• And BTW....

          ZDNet runs Linux/Apache, on top of Amazon's cloud stack.
        • Sean Foley did say...

          Intel *or* Microsoft technology, meaning microsoft doesnt have to be there for his statement to be accurate
          Shane Hudson
          • Incorrect!

            Mr Foley said MS 'or' Intel with regard to this website. He opened by saying Intel 'and' MS are the core of almost every business and website. MPF was correct to call BS on that statement....
            The Central Scrutinizer
          • Continuing the semantic nit-pick...

            "Intel and MS are the core of almost every business and website" could be interpreted as: one of them is the core of business (MS) and one of them is the core of web hosting (Intel).
          • BS


            ""Intel and MS are the core of almost every business and website" could be interpreted as: one of them is the core of business (MS) and one of them is the core of web hosting (Intel)."

            Only by someone totally illiterate or grasping at straws.
            Henry 3 Dogg
        • Um, I am correct

          Microsoft's market share is only 5.4 percentage points lower than Apache's. If recent trends continue, Microsoft could overtake Apache within the next few months given how quickly Azure is growing. The majority of Apache's servers use Intel processors.

          "Intel and Microsoft are the core of every IT business and almost every website on the internet." < including ZDNet >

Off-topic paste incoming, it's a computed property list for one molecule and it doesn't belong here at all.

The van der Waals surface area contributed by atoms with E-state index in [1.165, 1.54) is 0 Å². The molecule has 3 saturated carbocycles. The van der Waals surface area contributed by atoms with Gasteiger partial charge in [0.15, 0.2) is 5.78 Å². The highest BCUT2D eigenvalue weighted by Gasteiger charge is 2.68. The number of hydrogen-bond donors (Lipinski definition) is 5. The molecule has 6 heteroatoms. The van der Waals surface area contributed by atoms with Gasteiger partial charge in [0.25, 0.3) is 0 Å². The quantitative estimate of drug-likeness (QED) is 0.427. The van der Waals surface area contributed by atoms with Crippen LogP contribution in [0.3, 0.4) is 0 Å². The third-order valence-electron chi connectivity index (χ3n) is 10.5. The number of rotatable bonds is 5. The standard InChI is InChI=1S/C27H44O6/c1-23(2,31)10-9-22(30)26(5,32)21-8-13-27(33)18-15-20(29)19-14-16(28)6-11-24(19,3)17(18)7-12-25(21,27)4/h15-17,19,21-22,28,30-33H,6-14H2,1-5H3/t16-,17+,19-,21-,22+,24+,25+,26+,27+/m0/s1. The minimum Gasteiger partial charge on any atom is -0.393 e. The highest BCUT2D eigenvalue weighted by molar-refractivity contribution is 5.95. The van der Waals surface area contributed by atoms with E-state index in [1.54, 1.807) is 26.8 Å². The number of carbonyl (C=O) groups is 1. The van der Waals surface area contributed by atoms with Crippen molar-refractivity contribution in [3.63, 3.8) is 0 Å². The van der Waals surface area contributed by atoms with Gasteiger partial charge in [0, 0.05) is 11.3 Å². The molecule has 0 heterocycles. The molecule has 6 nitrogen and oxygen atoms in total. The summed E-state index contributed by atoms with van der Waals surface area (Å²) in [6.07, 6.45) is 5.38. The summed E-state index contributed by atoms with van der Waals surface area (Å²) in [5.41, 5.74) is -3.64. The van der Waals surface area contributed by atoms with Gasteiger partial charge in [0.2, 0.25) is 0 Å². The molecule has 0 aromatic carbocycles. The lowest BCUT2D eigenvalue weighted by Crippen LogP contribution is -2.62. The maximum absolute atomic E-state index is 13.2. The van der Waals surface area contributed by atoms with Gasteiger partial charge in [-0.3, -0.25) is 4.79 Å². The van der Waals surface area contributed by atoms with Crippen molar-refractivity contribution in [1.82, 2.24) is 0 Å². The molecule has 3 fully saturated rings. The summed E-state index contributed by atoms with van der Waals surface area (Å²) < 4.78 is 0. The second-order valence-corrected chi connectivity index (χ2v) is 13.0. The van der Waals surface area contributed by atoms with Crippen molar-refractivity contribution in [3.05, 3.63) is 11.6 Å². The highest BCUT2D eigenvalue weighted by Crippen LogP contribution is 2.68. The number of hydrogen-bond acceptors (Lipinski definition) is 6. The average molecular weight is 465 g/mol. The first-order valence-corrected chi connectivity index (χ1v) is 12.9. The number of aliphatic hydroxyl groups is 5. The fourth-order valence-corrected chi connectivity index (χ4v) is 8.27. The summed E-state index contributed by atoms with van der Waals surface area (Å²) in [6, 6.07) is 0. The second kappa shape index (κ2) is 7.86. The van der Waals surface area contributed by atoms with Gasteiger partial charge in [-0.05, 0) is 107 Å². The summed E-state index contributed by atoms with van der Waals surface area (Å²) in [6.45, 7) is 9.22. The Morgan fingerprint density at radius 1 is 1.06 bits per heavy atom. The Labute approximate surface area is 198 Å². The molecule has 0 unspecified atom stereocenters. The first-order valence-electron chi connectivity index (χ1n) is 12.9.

Sean Foley
          • If ZDNet doesn't use M$

            then how is M$ at the core of ZDNet?
          • It may not

            However it uses Intel server processors. Your posting so much they are probably going to need more Intel servers. Intel says thanks, and they are not sleeping.
            Sean Foley
          • Calm down Sean

            Here, take a cookie. I promise, by the time you're done eating it, you'll feel right as rain.
          • Thanks my friend

            but I don't eat cookie's I eat Apple's :)
            Sean Foley
          • Uh, Sean

            You do know there is a difference between Apples (plural) and Apple's (singular possessive) don't you?
          • Let it go Frank...

            If you cannot win the argument, tear down your opponent..... is that it? You lost credibility.
          • I didn't realize I was being so brutally harsh

            Expecting someone to know 3rd grade grammer, wow, what was I thinking.

          • Spelling

            Grammar uses an "a", not an "e".
            David Stringfellow
          • Ouch

            That stings, when you're right you're right
          • Oops!

            Pride does come before the fall.
          • No - it uses Amazon's cloud

            Amazon uses AMD processors. Btw, Amazon's IaaS presence, as of last quarter, had 5x the number of running VMs as the next 14 IaaS clouds _combined_ (and that includes Azure).

            And I went through the actual URLs accessed by loading this page, and under the covers not even one is IIS (though a couple are proxies, nginx mostly, that _could_ be fronting IIS - but almost certainly aren't).

            Not sure even your amazingly weak MS .or. Intel claim is true.